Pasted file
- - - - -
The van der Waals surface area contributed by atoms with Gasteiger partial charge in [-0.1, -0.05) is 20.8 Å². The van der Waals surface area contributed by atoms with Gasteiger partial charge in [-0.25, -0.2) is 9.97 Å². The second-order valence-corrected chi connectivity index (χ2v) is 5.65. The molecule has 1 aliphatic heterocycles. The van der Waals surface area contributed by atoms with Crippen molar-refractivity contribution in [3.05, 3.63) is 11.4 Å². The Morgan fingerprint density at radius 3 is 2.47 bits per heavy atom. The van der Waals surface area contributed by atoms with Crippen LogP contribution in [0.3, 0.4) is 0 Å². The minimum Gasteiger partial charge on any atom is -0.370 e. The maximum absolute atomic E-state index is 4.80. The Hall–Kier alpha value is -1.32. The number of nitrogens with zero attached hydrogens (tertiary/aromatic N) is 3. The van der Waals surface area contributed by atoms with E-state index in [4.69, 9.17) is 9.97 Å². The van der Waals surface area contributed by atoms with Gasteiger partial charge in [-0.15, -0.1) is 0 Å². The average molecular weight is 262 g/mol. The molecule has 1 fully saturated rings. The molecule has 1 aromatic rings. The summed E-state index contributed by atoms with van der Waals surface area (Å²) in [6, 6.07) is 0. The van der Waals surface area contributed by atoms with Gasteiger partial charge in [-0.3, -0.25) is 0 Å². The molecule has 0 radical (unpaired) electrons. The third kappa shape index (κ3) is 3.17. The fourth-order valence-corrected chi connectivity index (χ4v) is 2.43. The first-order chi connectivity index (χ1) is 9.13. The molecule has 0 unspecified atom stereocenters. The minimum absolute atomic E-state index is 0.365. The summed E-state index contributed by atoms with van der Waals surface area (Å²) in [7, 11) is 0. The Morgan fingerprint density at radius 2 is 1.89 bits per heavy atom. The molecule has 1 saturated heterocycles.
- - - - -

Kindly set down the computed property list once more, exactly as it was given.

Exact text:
The van der Waals surface area contributed by atoms with Gasteiger partial charge in [-0.1, -0.05) is 20.8 Å². The van der Waals surface area contributed by atoms with Gasteiger partial charge in [-0.25, -0.2) is 9.97 Å². The second-order valence-corrected chi connectivity index (χ2v) is 5.65. The molecule has 1 aliphatic heterocycles. The van der Waals surface area contributed by atoms with Crippen molar-refractivity contribution in [3.05, 3.63) is 11.4 Å². The Morgan fingerprint density at radius 3 is 2.47 bits per heavy atom. The van der Waals surface area contributed by atoms with Crippen LogP contribution in [0.3, 0.4) is 0 Å². The minimum Gasteiger partial charge on any atom is -0.370 e. The maximum absolute atomic E-state index is 4.80. The Hall–Kier alpha value is -1.32. The number of nitrogens with zero attached hydrogens (tertiary/aromatic N) is 3. The van der Waals surface area contributed by atoms with E-state index in [4.69, 9.17) is 9.97 Å². The van der Waals surface area contributed by atoms with Gasteiger partial charge in [-0.15, -0.1) is 0 Å². The average molecular weight is 262 g/mol. The molecule has 1 fully saturated rings. The molecule has 1 aromatic rings. The summed E-state index contributed by atoms with van der Waals surface area (Å²) in [6, 6.07) is 0. The van der Waals surface area contributed by atoms with Gasteiger partial charge in [-0.3, -0.25) is 0 Å². The molecule has 0 radical (unpaired) electrons. The third kappa shape index (κ3) is 3.17. The fourth-order valence-corrected chi connectivity index (χ4v) is 2.43. The first-order chi connectivity index (χ1) is 9.13. The molecule has 0 unspecified atom stereocenters. The minimum absolute atomic E-state index is 0.365. The summed E-state index contributed by atoms with van der Waals surface area (Å²) in [7, 11) is 0. The Morgan fingerprint density at radius 2 is 1.89 bits per heavy atom. The molecule has 1 saturated heterocycles.